What you need to know about the Leafs next trade
Photo credit:John E. Sokolowski-USA TODAY Sports
By Jon Steitzer1 month ago
We spend a lot of time talking about who the Leafs should target and not nearly enough about what the Leafs have to trade back. Consider this post a quick primer on what you need to know when you are coming up with the perfect “who says no?” trade for Twitter.
The easy answer is to say the Leafs have none, and that’s the most correct answer. Of course, by now you know things are far more complicated than that and as things sit at this exact moment the Leafs have $4.4M in long term injury relief space available. They need to get that number back up to $4.6875M to activate Matt Murray, and the most likely scenario is they will be reactivating him. Returning Joseph Woll to the Marlies gives the Leafs enough room to pull that off, and that leaves Toronto with around $500k of space. If the Leafs can get someone to retain salary on a league minimum deal, they could pull that off and be completely set. That’s me being silly. They can do more than that based on the fact they have recently had Joey Anderson and Jordie Benn clear waivers. They both can be demoted to the Marlies (or non-roster) and leave the Leafs with around $2M of possible additions to bring in without sending anyone out. And of course, with salary retention, that could mean bringing in a $4M cap hit.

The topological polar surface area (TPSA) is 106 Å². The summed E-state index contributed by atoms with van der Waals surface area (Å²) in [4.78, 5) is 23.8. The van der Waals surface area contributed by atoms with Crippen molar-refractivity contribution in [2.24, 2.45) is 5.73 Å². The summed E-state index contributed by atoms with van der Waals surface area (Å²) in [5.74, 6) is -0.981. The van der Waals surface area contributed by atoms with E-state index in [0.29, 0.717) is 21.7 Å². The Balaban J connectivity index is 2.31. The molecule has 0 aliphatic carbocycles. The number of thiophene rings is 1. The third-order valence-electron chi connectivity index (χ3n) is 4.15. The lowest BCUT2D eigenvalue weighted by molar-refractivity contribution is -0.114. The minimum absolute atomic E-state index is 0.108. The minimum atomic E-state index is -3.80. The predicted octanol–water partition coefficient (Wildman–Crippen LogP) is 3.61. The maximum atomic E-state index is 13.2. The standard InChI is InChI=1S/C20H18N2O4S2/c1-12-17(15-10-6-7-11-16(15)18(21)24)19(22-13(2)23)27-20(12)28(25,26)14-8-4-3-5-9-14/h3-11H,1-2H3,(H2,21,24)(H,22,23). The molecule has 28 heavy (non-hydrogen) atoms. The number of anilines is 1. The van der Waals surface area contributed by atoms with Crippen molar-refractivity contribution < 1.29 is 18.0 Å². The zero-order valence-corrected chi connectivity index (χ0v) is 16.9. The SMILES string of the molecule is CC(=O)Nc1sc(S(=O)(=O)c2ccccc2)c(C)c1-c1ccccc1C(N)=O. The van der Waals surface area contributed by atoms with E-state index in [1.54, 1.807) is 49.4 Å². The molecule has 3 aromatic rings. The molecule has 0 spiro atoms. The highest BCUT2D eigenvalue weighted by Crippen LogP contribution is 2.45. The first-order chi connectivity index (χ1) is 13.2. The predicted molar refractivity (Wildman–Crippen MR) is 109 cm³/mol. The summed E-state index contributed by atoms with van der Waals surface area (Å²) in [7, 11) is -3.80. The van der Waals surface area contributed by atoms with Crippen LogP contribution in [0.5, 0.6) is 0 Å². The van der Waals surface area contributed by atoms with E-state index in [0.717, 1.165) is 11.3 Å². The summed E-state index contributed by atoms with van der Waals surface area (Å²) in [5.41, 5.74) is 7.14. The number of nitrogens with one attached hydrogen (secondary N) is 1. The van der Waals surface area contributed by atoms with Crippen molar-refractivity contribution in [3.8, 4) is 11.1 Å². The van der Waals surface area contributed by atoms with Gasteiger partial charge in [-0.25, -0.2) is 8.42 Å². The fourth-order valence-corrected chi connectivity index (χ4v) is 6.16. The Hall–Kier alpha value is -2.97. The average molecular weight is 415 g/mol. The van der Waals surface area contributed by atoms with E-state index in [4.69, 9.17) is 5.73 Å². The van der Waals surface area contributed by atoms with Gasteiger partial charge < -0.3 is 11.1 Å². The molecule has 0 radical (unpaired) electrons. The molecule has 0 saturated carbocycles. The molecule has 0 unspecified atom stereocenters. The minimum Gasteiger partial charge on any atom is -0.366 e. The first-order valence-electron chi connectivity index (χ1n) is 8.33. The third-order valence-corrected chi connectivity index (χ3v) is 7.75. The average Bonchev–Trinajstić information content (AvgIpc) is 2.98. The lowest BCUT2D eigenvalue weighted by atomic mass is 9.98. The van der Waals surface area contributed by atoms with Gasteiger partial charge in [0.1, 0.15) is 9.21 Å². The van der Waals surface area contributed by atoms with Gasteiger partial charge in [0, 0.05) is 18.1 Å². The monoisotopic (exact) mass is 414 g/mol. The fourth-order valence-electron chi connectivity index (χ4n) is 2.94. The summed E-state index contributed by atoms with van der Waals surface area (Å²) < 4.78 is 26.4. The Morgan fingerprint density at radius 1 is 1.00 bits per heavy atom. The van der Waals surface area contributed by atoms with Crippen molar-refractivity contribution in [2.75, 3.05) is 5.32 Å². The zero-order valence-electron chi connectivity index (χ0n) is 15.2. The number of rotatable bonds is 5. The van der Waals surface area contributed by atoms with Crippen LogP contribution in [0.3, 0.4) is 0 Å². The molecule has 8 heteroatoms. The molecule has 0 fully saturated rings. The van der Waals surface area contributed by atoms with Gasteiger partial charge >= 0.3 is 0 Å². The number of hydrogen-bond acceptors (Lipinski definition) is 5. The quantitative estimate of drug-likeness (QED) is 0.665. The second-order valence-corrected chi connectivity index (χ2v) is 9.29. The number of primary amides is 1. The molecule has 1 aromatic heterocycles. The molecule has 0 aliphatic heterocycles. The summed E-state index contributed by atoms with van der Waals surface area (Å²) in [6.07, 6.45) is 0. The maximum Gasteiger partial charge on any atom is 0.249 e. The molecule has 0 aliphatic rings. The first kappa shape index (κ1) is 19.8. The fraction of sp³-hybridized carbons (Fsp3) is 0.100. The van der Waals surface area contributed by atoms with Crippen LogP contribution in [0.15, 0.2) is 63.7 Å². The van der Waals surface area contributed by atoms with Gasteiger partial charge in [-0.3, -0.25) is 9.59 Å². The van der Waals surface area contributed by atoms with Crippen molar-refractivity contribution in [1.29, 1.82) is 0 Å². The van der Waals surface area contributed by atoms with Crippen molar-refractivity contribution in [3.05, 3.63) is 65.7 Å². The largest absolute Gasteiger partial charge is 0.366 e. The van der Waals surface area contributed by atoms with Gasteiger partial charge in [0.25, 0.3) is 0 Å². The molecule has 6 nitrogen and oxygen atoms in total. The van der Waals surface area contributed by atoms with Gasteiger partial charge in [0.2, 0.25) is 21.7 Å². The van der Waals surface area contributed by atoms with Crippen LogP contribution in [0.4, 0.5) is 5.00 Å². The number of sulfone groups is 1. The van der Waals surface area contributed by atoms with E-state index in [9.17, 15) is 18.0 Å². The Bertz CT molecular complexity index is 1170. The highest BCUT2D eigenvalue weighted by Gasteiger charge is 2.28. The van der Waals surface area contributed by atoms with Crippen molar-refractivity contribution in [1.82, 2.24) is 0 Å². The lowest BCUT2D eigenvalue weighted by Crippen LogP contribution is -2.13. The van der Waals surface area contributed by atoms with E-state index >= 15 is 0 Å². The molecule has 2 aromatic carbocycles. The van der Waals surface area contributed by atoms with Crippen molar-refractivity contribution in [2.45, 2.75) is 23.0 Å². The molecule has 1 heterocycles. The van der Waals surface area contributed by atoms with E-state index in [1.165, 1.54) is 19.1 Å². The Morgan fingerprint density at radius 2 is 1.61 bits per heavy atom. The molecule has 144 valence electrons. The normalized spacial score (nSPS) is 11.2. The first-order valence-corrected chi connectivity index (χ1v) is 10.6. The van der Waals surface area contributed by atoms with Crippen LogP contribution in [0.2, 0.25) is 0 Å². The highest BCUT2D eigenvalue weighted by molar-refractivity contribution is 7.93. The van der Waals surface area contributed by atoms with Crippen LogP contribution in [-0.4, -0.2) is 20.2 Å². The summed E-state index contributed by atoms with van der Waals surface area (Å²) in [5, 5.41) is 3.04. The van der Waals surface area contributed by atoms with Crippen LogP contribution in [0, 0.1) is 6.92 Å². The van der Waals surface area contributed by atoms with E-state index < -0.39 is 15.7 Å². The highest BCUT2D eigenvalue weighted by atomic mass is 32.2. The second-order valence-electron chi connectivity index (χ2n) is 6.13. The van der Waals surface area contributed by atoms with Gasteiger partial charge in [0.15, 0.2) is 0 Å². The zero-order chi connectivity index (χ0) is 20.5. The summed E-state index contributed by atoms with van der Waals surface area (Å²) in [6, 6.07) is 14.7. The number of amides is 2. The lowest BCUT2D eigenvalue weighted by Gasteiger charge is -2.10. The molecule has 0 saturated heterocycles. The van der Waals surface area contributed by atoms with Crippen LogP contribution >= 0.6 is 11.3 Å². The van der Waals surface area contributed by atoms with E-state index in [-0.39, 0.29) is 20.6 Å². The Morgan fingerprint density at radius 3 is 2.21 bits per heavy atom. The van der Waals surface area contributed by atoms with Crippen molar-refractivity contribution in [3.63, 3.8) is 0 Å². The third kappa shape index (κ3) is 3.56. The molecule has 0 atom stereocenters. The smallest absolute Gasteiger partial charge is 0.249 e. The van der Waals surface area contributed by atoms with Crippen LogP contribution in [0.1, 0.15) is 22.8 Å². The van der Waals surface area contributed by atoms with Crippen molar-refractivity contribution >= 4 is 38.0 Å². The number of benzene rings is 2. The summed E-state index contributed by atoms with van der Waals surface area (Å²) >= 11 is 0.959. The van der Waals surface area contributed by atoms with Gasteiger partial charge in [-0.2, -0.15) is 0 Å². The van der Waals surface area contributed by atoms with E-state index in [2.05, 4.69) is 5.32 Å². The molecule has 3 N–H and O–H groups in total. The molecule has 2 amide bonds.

It is more than likely we’ve seen the last of the Leafs waivers activity between now and the trade deadline, but we’ll explore a couple of the extreme options anyway.
As I mentioned above both Benn and Anderson can now be sent down to the Marlies, that means the Leafs at most can reduce their lineup to 21 players, still one player more than they’d be required to carry. There is the potential for additional cap flexibility if they further want to dabble in the art of demotions.
Zach Aston-Reese is a player that comes to mind. If the Leafs feel that Joey Anderson, Bobby McMann, etc. can offer enough of what ZAR does to risk losing him on waivers, Zach could be another option that would free up an additional $840k for the Leafs to use.
Conor Timmins is very much unlikely to be waived in a world where teams are claiming Kasperi Kapanen. Timmins two year commitment beyond this year isn’t likely to scare off anyone and it’s not worth the risk of attempting to get him through waivers for cap purposes.
Alex Kerfoot would only offer the Leafs $1.125M in cap relief, but that might be enough. Do the Leafs want to take the gamble that they could keep Kerfoot and hold him as an option for the playoffs and give themselves a little bit of cap room by demoting him? A Kerfoot demotion gives the Leafs over $3M total to use at the deadline and between retention and double retention, there is a lot the Leafs could do with taking the gamble on a player who might be easier to waive than to try and find a trade partner given his modified no trade clause.
The last one is a similar option that would clear waivers easily, and that’s Matt Murray. A $4.6M commitment for next season is a lot to pick up on the waiver wire and for the Leafs, putting Murray in the AHL for a few starts down the stretch might not be the worst thing as it could get him back up to speed for the playoffs if needed. It’s just a matter of if the Leafs want to go with Woll the whole way or want to bring in some help for Samsonov.